Near the hostel, I stop for a curb-side breakfast of jian bing. There are lots of food vendors on this block. The next block west is all small industrial supply shops, one nothing but gages, some old, some new, some analog, some digital. Lot's of bikes and scooters in the street—its crowded here, but not as crowded as India. A portly and jovial chef strutting his way down the street, dressed in white uniform and white chef's hat, buys a zucchini from a street vendor then saunters over to the next vendor to jibe and cajole him while munching that raw zucchini like it was a fat cigar.
Checking my e-mail, I find my wife has sent me just what I want—a mission: "Find me a Kwan Yin statue (Avalokiteshwara) or pendant." A what? I google it, The Great Firewall of China blocks Wikipedia, but I found out that in China, she's known as Quan (or Guan) Yin (or Lin). The girl at the desk finally understands what I'm asking about, draws the Chinese characters and tells me that I can find these at the Jade Buddha temple or the Longhua Temple. She circles the temples on my map, offers that the two French girls in the lobby are heading to the Jade temple also and we can travel together, but when I'm ready to go they're not around and I'm not about to go stalking them, so I set out on my own, though it means crossing the dreaded Nanjing Lu.
(Other mission:) There's a particular kind of bicycle lock I hope to acquire while here—the circular sort that permanently attaches to the seat stays and immobilizes the rear wheel when locked. Though they're standard equipment in Europe and Asia, they're very hard to find in the U.S..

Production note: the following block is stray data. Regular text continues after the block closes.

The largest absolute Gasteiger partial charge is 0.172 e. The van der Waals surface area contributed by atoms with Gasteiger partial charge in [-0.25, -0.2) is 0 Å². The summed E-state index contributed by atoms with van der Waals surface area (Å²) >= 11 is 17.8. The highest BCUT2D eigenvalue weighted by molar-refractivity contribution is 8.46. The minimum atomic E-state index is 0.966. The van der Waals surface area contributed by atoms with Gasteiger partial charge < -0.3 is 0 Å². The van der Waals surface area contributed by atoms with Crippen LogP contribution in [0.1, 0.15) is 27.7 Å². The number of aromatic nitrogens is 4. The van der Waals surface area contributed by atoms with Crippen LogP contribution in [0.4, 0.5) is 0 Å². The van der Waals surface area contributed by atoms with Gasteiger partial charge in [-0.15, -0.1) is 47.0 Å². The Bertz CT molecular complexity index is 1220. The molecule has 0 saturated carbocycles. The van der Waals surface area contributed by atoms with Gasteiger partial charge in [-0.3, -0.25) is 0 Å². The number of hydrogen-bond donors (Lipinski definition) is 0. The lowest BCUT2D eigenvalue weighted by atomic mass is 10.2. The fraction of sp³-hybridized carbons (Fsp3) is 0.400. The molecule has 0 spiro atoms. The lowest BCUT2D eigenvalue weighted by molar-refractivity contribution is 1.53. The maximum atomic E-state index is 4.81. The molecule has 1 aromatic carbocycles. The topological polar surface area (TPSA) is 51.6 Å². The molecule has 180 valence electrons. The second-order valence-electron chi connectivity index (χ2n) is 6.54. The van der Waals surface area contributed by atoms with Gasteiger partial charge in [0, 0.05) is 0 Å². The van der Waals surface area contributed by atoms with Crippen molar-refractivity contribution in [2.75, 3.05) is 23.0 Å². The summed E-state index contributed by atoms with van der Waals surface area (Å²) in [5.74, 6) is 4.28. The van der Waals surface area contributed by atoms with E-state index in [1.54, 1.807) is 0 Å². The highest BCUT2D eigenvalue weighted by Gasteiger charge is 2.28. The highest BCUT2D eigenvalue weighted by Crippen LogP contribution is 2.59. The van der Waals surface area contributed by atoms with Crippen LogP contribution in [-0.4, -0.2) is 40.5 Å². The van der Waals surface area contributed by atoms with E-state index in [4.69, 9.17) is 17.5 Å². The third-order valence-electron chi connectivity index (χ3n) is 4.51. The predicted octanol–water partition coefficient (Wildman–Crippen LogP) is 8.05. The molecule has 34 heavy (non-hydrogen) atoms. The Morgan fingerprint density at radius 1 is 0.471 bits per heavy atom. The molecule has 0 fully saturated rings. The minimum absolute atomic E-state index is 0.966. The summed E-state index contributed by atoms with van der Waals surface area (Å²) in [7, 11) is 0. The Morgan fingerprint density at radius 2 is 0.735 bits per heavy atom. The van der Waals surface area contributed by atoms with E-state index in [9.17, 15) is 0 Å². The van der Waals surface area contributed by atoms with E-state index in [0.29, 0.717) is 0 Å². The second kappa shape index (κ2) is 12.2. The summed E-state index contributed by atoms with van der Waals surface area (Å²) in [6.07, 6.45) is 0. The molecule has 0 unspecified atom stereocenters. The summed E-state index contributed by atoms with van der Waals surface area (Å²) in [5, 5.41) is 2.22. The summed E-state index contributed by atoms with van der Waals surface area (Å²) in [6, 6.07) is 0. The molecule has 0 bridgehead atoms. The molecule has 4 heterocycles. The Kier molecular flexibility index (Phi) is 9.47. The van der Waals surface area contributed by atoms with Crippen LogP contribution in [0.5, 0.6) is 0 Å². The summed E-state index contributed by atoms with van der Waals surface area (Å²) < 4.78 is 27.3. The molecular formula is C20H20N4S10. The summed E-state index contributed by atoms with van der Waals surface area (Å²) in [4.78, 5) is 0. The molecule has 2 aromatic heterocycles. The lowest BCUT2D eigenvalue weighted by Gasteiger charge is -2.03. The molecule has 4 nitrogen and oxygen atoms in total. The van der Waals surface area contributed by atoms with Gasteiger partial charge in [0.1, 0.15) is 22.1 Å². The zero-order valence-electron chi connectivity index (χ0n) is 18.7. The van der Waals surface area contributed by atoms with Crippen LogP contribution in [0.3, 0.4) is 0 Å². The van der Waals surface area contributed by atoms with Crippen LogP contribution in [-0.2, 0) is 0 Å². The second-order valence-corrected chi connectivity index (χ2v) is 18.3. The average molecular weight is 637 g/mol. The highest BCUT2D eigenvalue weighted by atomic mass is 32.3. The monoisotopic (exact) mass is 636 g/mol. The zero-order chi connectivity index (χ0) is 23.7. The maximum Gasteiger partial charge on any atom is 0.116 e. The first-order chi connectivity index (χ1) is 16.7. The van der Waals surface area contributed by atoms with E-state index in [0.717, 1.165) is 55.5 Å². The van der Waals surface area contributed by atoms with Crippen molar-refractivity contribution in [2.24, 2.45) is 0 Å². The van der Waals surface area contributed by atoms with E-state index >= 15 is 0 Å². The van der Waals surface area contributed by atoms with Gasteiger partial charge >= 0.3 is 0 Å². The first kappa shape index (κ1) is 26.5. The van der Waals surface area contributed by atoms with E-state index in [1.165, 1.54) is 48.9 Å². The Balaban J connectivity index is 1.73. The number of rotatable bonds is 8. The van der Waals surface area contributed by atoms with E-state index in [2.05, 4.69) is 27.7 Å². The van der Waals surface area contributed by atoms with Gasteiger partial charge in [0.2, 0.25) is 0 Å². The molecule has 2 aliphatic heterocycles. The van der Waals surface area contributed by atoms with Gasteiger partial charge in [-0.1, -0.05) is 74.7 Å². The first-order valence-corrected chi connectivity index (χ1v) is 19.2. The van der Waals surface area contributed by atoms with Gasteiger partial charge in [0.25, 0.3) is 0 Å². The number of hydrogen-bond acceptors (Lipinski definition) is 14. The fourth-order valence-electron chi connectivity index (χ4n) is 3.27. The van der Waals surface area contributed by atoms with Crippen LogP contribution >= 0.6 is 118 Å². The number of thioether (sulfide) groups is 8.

At another curbside "bike repair stand" (they just pick a corner with a place to sit, set out pump and supplies, and voilÃ —instant small business), through a series of pointing and gestures I'm able to communicate to the proprietor my intentions to purchase a lock. He motions for me to sit down, then to my surprise he hops on to a motor scooter and takes off. Wow, right in the middle of this big city he can leave his repair equipment and not worry about thieves. After about ten minutes he's back with locks and other supplies. I buy one lock, and then try to indicate that I'd like to buy the other one too. He immediately shakes his head "no" while waving me away, leaving me thinking: "How odd? I'm not allowed two, I guess," then I realize that he thinks I'm asking for two-for-one. I pull out the cash, and he gladly sells me a second.
The feared Nanjing Lu is crossed this time without incident, being careful to walk briskly and avoid eye contact. A couple of blocks south I met an older Chinese gentleman named George. He was wearing a "Bear's" cap and told me that he is a "technology consultant" and used to live in New York. When I told him I was looking for breakfast and a shirt he showed me the best dumpling stand—said that these were much healthier than the others and then helped me buy a T-shirt with Chinese calligraphy. Sean had bought one with Chinese characters meaning "I have no money" when he was teaching English here—probably a good thing in the vicinity of Nanjing Lu, but I had to settle for "LÃ³ng", the Chinese symbol for dragon.
The accent over the "Ã³" means that your voice should rise as you pronounce the vowel—very important, or else you end up with an entirely different word and meaning. I.e. it's not an "accent" but a graphical representation of the shift in tone. The other three possibilities are voice dropping, voice dipping down then up, or voice steady, each similarly depicted with the appropriate "accent" mark above the vowel.
Then George told me that he had an English student, "Ms. Gu", who is divorced, would like to find a husband and move to America. "Um, I'm already married, George." "That's okay, I'll bring her by after work—maybe you know somebody, or can ask around when you get home."